Resident Evil: Infinite Darkness

An ugly green zombie shambles forward.





Emily Clark

TV Series Review

Based on the Resident Evil video game franchise created by Capcom (which also inspired the film series, several novels, comics and even a few plays), Infinite Darkness expands upon the storylines of protagonists Claire Redfield and Leon Kennedy.

When the White House server is hacked and top-secret information is stolen, Leon—who is in good standing with the president after rescuing his daughter from a cult during the events of Resident Evil 4—is brought in, along with three other secret agents, to investigate the security breach.

But upon arriving, Leon discovers the White House is under siege by zombies.

Leon and other members of his team manage to rescue the President, but now they have questions: How did zombies get into the White House to begin with? And who put them there?

Dawn of the Dead Set on Whistleblowing

Meanwhile, Leon’s old friend Claire, whom he met in Raccoon City (the infamous site of the first zombie outbreak many years prior) while she searched for her brother, learns of a possible T-virus (the chemical concoction that turns humans and animals into flesh-eating fiends) outbreak in Penamstan, a country recovering from civil war.

Together, they discover nefarious plots deep within the White House staff, face betrayal from those they trust and ultimately, try to stop the T-virus from infecting every human being on the planet.

Resident Evil: The Title Says It All

With more than 110 million units sold worldwide, Resident Evil is one of the bestselling horror game series ever. But just because it’s popular, doesn’t mean it’s good.

In fact, the very title of the series says it all.

The show mimics the graphic violence you’d see in the games. Weapons are fired, blood spurts out of bullet wounds, and zombies rip people limb from limb. But no matter how many people die, the Umbrella Corporation (which created the T-virus) continues to develop Bio Organic Weapons (BOWs).

Bloodshed isn’t the only problem in this TV-MA anime series, though. Language is harsh, too. And in the story’s attempt to depict America in an always-positive, always-supreme light, it actually takes some jabs at other countries, sometimes warranted, sometimes not.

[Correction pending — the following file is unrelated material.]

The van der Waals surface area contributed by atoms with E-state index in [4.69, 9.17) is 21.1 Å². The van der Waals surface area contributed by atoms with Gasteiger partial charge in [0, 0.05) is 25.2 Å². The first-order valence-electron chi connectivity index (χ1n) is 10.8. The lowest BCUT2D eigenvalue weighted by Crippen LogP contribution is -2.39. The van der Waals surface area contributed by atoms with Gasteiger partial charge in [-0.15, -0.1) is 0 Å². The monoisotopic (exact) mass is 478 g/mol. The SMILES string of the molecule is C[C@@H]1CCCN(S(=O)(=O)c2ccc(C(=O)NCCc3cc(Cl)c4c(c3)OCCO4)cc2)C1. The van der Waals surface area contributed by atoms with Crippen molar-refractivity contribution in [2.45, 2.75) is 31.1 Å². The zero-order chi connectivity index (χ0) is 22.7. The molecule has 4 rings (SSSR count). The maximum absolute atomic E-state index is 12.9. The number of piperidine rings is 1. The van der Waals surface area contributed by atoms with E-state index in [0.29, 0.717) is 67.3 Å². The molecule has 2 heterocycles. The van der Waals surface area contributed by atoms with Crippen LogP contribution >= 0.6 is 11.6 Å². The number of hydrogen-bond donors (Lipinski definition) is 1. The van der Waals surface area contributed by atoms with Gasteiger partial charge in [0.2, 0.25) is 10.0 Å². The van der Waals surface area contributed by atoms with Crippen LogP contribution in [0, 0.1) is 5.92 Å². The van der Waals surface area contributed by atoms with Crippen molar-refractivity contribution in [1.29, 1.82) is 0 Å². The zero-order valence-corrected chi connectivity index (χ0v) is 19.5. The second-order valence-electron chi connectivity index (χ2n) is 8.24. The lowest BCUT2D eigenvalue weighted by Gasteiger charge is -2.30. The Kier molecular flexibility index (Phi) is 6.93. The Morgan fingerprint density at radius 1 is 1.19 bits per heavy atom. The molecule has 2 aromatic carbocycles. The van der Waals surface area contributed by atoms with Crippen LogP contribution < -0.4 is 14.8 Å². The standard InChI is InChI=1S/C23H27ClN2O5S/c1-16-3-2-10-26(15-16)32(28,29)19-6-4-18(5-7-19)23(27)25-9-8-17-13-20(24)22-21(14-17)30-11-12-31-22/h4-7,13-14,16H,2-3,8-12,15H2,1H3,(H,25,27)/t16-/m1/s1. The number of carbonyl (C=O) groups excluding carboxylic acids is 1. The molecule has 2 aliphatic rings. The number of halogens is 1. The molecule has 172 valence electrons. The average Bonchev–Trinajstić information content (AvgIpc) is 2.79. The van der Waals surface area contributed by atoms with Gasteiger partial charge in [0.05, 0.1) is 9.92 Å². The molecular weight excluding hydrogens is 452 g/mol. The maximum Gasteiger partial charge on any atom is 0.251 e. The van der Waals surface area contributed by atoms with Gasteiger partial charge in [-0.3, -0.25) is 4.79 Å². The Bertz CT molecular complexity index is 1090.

Like I said, the title says it all when it comes to this show—and franchise as a whole.

Episode Reviews

July 8, 2021: “Episode 1”

We see a helicopter get shot down in a war zone. Survivors are shot by insurgents on the ground, and one is tied to a vehicle and then dragged off. When a rescue party lands, they are blown up and killed as well (and we see a few people crushed under the rubble). Their corpses (including a man with his lower half completely blown off) are strung up while their killers celebrate.

Zombies attack and attempt to eat people alive. Humans shoot the monsters multiple times, but only head shots work against them (and we see lots of resulting bloodshed). A young boy trapped under rubble sees the zombies come to life and eat his fellow countrymen. He is now mute and confined to a wheelchair, but he draws pictures of the horrors he witnessed.

There are several jump scares. There are hints of prejudice against those of foreign nations. We hear the s-word, “a–hole,” “b–tard” and “h—.” There are also misuses of God’s name, sometimes paired with “d–mit.”

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Emily Clark

Emily studied film and writing when she was in college. And when she isn’t being way too competitive while playing board games, she enjoys food, sleep, and geeking out with her fiancé indulging in their “nerdoms,” which is the collective fan cultures of everything they love, such as Star Wars, Star Trek, Stargate and Lord of the Rings.

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